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Setting an example

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By John Burton

President Moon Jae-in has apparently recognized that humanitarian aid is a good means to help revive stalled talks on North Korea's nuclear program. Last week, Seoul announced that it would provide 50,000 tons of rice to North Korea as that country faces a looming food shortage this summer. It was the first such planned shipment of rice by South Korea since 2010, when it sent 5,000 tons.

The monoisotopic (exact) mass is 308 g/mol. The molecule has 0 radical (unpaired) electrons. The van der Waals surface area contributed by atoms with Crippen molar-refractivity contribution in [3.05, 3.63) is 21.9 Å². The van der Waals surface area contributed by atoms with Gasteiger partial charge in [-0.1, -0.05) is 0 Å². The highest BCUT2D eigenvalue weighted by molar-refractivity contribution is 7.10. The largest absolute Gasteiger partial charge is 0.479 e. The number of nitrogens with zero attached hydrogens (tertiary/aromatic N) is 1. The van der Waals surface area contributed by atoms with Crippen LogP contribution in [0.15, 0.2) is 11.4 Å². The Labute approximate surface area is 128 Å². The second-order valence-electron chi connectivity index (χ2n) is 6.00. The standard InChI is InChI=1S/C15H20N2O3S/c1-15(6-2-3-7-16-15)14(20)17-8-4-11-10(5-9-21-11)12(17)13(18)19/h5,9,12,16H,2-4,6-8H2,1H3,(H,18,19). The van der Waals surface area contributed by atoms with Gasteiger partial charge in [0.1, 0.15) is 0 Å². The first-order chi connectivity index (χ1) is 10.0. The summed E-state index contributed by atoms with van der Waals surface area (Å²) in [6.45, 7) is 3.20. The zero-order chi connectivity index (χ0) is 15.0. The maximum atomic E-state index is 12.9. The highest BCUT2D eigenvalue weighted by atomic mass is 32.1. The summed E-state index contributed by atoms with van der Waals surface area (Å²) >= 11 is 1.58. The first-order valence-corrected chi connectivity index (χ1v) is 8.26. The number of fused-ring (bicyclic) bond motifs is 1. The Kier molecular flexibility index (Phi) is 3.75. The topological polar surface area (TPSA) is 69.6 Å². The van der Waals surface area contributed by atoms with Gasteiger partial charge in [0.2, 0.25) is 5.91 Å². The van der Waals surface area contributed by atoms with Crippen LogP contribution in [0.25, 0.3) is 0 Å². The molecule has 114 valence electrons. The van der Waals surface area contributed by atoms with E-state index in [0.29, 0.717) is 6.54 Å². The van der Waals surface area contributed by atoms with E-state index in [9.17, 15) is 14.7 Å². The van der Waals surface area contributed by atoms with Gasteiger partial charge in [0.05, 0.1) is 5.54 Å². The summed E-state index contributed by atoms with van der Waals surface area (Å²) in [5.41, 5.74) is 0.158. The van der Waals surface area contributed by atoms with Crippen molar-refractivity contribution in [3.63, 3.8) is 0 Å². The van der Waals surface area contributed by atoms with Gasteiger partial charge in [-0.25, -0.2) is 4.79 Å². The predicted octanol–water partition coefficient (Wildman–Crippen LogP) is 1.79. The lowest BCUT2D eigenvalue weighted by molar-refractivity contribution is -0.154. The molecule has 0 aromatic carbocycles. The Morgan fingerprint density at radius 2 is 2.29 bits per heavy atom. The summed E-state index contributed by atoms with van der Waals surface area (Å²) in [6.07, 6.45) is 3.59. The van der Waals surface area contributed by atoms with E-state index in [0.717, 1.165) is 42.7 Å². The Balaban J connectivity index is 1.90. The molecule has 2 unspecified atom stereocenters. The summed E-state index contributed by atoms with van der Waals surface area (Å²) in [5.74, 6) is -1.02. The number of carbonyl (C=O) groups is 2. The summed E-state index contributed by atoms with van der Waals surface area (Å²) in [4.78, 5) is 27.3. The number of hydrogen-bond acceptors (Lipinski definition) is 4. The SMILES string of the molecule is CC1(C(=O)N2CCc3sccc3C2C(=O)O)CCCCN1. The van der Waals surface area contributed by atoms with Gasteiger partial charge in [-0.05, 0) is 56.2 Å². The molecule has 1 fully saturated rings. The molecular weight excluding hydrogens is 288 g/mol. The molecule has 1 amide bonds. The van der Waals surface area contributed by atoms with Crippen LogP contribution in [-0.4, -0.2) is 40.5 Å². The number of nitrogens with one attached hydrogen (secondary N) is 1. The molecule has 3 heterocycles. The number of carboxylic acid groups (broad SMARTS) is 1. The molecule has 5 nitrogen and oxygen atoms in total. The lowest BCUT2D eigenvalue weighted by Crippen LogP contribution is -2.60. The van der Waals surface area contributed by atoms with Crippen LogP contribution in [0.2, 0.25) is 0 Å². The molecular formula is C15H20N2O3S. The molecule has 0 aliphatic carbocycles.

This follows an $8 million donation by Seoul earlier in June to two U.N. agencies, the World Food Program and UNICEF, to help feed North Koreans and provide prenatal care. Moon had previously pledged the money in September 2017, but had then delayed its disbursement when Pyongyang conducted missile and nuclear tests shortly thereafter.

The delivery of 50,000 tons of rice still falls far short of the total food aid that North Korea will need this year. The U.N. recently estimated that the country will require imports of nearly 1.4 million tons of food to adequately feed the population. Seoul suggested that it would offer more food aid after reviewing "the results of this round of support."

South Korea's sudden burst of humanitarian assistance to North Korea comes at a crucial time and may lend support to other efforts to persuade........

© The Korea Times